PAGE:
Early start for the port and we joined the line of 4x4 vehicles and overloaded cars to get onto the ferry. Pleasant trip over but as you can see from the file of papers the "entry" system starts with police registration on the boat. We then joined the very long queue for customs.
We eventually made it to the front to see all of the vehicles being searched which prompted the conversation of who was most worried, Lynn about her beer or me about my wine.....neither of which we should have😀🍷🍷🍺🍻
The actual formality was tense but only lasted 15 mins of the two and a half hour total. We reached the front and I got down from the cab and stood in front of the truck one customs man comes to say something I don't understand I look baffled and he says "parley France" I say "un peu" and the rest of the dealings are in French. He takes the passport and vehicle import D66 document and disappears into an office for a few minutes then comes out to pronounce No, No Carte Gris! I look flummoxed and he points to a little cabin 35 meters back down the queue and gives me my passport. I go to the cabin and it's empty, I walk to two similar cabins before I find one occupied by an unsmiling 12 year old in a police uniform "he is obviously in training for the front line".
I ask for Carte Gris and offer my passport whereupon he types all my details into his computer and hands back my passport sans Carte Gris! I go back to stand in front of my truck and my customs man comes out with his mate and starts pointing at a different vehicle document and asking me if I am Spanish. I said no and could see a Spanish registration on his bit of paper. I say I am English and point to my reg plate. He asks louder am I Spanish and is "this" pointing at his bit of paper my vehicle. I say no and point to my reg plate. They both throw up their hands and head back into the office.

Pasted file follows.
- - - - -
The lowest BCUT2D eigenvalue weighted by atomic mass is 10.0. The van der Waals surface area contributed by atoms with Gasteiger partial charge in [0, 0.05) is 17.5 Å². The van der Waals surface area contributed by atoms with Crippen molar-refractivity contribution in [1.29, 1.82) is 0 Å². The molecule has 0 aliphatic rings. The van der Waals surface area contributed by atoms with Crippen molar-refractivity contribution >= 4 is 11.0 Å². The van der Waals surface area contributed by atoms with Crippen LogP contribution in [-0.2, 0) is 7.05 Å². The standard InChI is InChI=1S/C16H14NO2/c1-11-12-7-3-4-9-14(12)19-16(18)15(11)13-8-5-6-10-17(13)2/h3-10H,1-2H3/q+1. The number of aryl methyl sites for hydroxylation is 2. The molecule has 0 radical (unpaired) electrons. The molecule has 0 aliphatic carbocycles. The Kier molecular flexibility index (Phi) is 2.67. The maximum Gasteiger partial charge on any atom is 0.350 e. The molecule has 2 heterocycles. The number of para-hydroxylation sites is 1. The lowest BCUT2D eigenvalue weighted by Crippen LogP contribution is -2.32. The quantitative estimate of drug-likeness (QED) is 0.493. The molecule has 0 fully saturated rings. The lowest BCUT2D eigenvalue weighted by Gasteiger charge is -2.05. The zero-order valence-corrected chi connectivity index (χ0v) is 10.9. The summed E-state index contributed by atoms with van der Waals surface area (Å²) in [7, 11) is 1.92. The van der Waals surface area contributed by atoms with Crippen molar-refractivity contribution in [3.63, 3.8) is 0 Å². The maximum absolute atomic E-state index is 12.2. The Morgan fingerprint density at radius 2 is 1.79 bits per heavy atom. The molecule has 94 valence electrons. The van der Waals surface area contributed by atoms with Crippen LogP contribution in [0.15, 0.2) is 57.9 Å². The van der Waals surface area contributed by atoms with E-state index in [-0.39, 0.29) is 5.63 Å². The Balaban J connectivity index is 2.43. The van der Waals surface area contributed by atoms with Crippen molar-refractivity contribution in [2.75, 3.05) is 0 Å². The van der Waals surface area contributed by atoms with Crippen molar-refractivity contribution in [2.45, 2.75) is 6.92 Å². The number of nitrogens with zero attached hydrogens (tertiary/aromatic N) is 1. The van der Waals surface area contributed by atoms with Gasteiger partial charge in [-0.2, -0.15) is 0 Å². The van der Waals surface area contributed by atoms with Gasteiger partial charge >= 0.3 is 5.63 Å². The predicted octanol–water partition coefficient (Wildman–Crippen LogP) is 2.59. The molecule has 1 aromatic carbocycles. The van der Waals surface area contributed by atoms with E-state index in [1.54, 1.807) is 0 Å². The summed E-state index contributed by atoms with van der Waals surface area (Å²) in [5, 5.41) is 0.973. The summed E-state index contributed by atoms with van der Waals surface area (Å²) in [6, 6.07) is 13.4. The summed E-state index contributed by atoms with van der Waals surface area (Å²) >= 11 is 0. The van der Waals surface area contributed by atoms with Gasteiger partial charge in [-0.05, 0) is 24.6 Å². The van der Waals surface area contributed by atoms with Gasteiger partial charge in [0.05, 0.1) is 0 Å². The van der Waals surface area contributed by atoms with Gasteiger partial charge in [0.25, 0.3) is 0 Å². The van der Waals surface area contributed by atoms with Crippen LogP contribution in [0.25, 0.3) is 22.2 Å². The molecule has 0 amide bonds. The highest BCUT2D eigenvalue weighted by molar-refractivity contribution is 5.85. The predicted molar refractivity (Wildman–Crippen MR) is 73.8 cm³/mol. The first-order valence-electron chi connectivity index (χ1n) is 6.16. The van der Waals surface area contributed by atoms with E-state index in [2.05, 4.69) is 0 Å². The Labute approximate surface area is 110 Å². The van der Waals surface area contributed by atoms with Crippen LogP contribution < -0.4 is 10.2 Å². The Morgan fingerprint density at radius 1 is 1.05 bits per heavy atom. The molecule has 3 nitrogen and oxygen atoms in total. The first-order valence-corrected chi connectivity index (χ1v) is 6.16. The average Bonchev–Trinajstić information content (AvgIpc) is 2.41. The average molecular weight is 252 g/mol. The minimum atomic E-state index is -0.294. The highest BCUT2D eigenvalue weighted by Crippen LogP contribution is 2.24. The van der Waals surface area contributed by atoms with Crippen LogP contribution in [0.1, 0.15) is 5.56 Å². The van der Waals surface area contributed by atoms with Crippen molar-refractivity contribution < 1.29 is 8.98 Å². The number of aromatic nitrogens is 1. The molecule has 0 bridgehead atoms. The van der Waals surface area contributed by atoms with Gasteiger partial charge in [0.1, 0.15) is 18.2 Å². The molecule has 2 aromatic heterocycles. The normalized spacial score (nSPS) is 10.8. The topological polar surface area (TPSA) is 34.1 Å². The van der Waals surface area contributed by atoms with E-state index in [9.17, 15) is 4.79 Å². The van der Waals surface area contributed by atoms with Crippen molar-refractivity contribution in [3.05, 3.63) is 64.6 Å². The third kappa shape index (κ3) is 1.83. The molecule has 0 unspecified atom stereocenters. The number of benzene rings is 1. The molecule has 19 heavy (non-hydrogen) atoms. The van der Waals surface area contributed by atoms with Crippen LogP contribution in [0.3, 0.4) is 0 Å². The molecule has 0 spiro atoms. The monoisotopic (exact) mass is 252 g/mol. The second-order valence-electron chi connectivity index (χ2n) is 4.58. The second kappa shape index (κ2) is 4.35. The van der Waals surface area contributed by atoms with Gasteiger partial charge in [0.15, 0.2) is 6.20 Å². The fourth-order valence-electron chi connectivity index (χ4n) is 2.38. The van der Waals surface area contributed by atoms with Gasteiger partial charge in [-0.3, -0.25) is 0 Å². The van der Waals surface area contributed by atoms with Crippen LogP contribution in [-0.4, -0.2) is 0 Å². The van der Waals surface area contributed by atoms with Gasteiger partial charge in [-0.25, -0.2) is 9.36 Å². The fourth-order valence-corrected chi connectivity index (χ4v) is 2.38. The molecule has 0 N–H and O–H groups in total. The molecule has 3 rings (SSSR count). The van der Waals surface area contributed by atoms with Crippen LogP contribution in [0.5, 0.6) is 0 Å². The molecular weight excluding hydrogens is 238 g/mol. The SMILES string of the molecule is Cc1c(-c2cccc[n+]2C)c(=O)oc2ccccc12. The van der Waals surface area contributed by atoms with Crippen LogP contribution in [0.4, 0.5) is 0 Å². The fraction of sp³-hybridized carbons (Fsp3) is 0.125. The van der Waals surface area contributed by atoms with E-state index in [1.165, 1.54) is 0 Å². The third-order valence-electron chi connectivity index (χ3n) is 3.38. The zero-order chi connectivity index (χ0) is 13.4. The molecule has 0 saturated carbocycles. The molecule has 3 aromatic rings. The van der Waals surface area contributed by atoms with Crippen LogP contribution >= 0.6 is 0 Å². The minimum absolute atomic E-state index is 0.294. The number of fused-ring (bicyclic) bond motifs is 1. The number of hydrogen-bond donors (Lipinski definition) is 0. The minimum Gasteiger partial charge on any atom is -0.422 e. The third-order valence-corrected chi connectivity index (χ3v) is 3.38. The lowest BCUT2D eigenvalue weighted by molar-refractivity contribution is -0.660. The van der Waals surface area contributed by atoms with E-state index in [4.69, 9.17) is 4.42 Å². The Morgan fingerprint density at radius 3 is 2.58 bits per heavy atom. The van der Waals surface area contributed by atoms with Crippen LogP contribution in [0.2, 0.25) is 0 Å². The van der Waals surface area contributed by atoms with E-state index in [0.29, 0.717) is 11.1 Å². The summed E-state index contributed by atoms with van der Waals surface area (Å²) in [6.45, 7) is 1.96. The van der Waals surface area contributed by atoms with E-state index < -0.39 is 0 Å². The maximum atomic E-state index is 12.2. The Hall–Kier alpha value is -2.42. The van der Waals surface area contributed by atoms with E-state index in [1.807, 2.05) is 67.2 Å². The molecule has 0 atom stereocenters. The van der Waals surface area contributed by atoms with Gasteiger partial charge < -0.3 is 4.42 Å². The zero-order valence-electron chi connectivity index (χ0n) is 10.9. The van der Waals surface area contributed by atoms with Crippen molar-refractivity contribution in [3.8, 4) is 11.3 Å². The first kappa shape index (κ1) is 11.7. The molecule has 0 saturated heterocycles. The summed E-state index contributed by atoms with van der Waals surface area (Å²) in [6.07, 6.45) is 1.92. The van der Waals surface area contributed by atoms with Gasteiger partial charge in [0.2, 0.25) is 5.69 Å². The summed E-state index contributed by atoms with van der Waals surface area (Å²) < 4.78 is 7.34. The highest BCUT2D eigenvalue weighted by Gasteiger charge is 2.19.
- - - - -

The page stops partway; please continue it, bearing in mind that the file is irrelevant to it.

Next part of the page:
Lots of walking in and out of the office and searching vehicles in front of me later he comes out with my vehicle document and asks if this is me. I say yes, he asks me if I have any guns in the truck, I say no and he gives me my papers and waves me through!!!
My first proper border, no search, no English and definitely no GUNS!
Morocco is quite a surprise green landscape and lots of space....not a sand dune in sight.
We knock down the motorway to Asillah our first stop, as soon as you leave the motorway you know this is a new country. The roads are full of people, donkeys, handcarts and parked cars. We head down to the port as advised by Bob "the Scottish Morocco guru I met in Mijas" and find the motorhome parking where we are waved in by a Bob Marley lookalike in a yellow vest.
Lesson one here - block the entrance to the parking and wait for him to come and negotiate the price as you are at a disadvantage once you are parked up and you find out later you have been charged more than others😀😠😀
Nevertheless we have a good spot right on the beach next to the old town wall with a great view from the window.
We went for a walk around and to find the Maroc Telephone shop...we did and it's closed til Monday. The town is great, a bit intimidating at first with lots of strange faces and young men sat around watching everything. Further in there are little shops in doorways and some lovely people, the woman pictured was trying to lend me her hot bread for the photo, a great idea only let down by my reticence. More campers turned up later and we eventually got to sleep to the sound of the waves again 😀